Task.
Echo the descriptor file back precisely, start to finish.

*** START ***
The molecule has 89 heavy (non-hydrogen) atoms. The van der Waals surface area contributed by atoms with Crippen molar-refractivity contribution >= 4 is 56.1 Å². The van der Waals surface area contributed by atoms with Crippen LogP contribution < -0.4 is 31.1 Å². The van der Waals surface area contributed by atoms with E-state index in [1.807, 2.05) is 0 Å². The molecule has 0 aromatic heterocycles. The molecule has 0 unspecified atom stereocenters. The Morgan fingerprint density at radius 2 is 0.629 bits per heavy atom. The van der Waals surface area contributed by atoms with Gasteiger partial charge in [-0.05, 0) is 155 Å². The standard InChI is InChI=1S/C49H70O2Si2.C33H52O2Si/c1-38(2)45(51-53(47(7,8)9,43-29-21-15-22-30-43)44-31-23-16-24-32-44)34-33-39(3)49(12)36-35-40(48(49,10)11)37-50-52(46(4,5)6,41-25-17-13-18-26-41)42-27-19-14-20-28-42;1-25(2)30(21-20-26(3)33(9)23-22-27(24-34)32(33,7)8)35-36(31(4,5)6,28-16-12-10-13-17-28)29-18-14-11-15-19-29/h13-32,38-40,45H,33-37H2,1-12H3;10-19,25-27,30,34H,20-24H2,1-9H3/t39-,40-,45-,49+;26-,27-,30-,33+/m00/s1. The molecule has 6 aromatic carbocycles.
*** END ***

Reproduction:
The molecule has 89 heavy (non-hydrogen) atoms. The van der Waals surface area contributed by atoms with Crippen molar-refractivity contribution >= 4 is 56.1 Å². The van der Waals surface area contributed by atoms with Crippen LogP contribution < -0.4 is 31.1 Å². The van der Waals surface area contributed by atoms with E-state index in [1.807, 2.05) is 0 Å². The molecule has 0 aromatic heterocycles. The molecule has 0 unspecified atom stereocenters. The Morgan fingerprint density at radius 2 is 0.629 bits per heavy atom. The van der Waals surface area contributed by atoms with Gasteiger partial charge in [-0.05, 0) is 155 Å². The standard InChI is InChI=1S/C49H70O2Si2.C33H52O2Si/c1-38(2)45(51-53(47(7,8)9,43-29-21-15-22-30-43)44-31-23-16-24-32-44)34-33-39(3)49(12)36-35-40(48(49,10)11)37-50-52(46(4,5)6,41-25-17-13-18-26-41)42-27-19-14-20-28-42;1-25(2)30(21-20-26(3)33(9)23-22-27(24-34)32(33,7)8)35-36(31(4,5)6,28-16-12-10-13-17-28)29-18-14-11-15-19-29/h13-32,38-40,45H,33-37H2,1-12H3;10-19,25-27,30,34H,20-24H2,1-9H3/t39-,40-,45-,49+;26-,27-,30-,33+/m00/s1. The molecule has 6 aromatic carbocycles.